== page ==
Market Perspectives October 2020

02 October 2020

Welcome to the October edition of “Market Perspectives”, the monthly investment strategy update from Barclays Private Bank, which is also available to download as a PDF [PDF, 501KB].

As COVID-19 infection numbers continue to rise, especially in Europe, and the US presidential election nears, financial market volatility is climbing. Given the significant uncertainties lying ahead, volatility may have further to climb.

Elevated asset valuations are a recurring topic in investors’ discussions and contribute to markets’ nervousness. As next month’s US vote gets closer, volatility may climb. President Donald Trump appears to be hinting at more of the same if he is elected. Meanwhile, healthcare reform, higher tax rates and climate change initiatives may be on the cards if former Vice President Joe Biden wins. The Democrats appear to lead in the polls. But the outcome looks too close to call, leaving aside the risk of a contested election, a recipe that markets generally dislike.

While equity valuations might be elevated from an absolute point of view, the asset class remains attractive on a relative basis. But with potential flashpoints such as nagging pandemic developments, the US election and intensifying Brexit trade negotiations, equities are likely to remain volatile in the next few months. However, staying invested, while focusing on diversification and active management to help try to improve the risk/reward trade off, still appeals.

In bond markets, the US Federal Reserve and coronavirus developments are likely to remain the primary drivers, rather than November’s presidential vote if history is a guide. While the central bank’s revised inflation-targeting approach may encourage higher inflation ultimately, short-term rates could remain low for some time.

Another market feeling the heat from the pandemic is oil. Reopening economies and positive supply cut developments have largely been a tailwind for the commodity since July. While the oil price has likely passed its initial fast pace of recovery, the commodity is likely to be range-bound in the near term as supply cuts continue to partially counter weaker demand.

Away from the oil market, companies are increasingly transitioning towards a low-carbon world. Carbon footprinting has emerged as a useful tool to help show the potential transition risks potentially lurking in portfolios. We look at how the tool can help investors to find an investment strategy that can prepare for these challenges and potentially improve returns.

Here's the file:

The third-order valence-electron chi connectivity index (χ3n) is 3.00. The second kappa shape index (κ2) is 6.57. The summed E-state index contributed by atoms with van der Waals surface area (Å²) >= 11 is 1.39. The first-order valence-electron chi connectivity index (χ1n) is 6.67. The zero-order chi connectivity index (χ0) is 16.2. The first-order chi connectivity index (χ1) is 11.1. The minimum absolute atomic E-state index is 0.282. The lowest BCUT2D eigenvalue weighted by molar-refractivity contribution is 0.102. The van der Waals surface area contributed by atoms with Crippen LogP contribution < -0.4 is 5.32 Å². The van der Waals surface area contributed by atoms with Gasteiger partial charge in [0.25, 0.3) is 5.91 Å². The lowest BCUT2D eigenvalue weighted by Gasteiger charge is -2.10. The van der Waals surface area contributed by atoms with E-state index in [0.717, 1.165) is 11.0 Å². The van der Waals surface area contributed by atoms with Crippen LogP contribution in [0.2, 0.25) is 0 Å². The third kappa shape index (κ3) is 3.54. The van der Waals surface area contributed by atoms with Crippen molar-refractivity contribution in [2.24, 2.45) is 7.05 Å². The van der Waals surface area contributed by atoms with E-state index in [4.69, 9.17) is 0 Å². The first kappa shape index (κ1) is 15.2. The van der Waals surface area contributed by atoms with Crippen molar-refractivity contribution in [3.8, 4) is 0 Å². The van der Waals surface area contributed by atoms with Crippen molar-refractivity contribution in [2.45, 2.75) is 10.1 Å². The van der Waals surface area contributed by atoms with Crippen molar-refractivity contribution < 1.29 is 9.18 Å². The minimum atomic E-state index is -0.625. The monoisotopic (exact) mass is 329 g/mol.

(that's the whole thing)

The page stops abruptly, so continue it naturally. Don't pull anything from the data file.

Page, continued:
Jean-Damien Marie and Andre Portelli
Co-Heads of Investment, Private Bank

US election tensions

Next month’s US election campaign is heating up. The pandemic, recession and recent protests are likely to help shape the race for the White House. With only weeks to go a result too close to call, more financial market volatility seems a given.


Uncertainty abounds

With COVID-19 infection numbers climbing and a presidential election nearing, volatility is unlikely to fade and risks remain. Find out why staying invested in equities still seems the preferable option, while focusing on diversification and active management to try and improve the risk/reward trade off.


Election results rarely impact bonds

Central bank policy seems to be a prime driver for bond markets, not least with the US Federal Reserve tweaking its inflation-targeting process. November’s US election appears unlikely to affect bonds much, if history is a guide. Instead, the shape of the recovery and COVID-19 news is likely to have the greatest impact on yields.


How green is your portfolio?

Governments and industry are preparing for a move to a low-carbon economy. As such, understanding the potential physical impacts and transition risks of such a switch may matter for prospective portfolio returns. How can carbon footprinting be used by investors to implement a portfolio strategy that can prepare for these challenges?


The dangers of extrapolation

Beware the dangers of extrapolating past performance. However, many investors seem to try and make sense of the world by building a compelling narrative around historical data. What are the potential pitfalls of positioning portfolios using this approach? More to the point, what other approaches might investors’ take?


Multi-asset portfolio allocation

Sub-trend growth and low interest rates appear likely as COVID-19 infection numbers climb. In fixed income, developed market government bonds appeal. Dovish policy should underpin developed market equities and gold, though volatility may rise in the short term. However, we remain cautious on high yield bond prospects.


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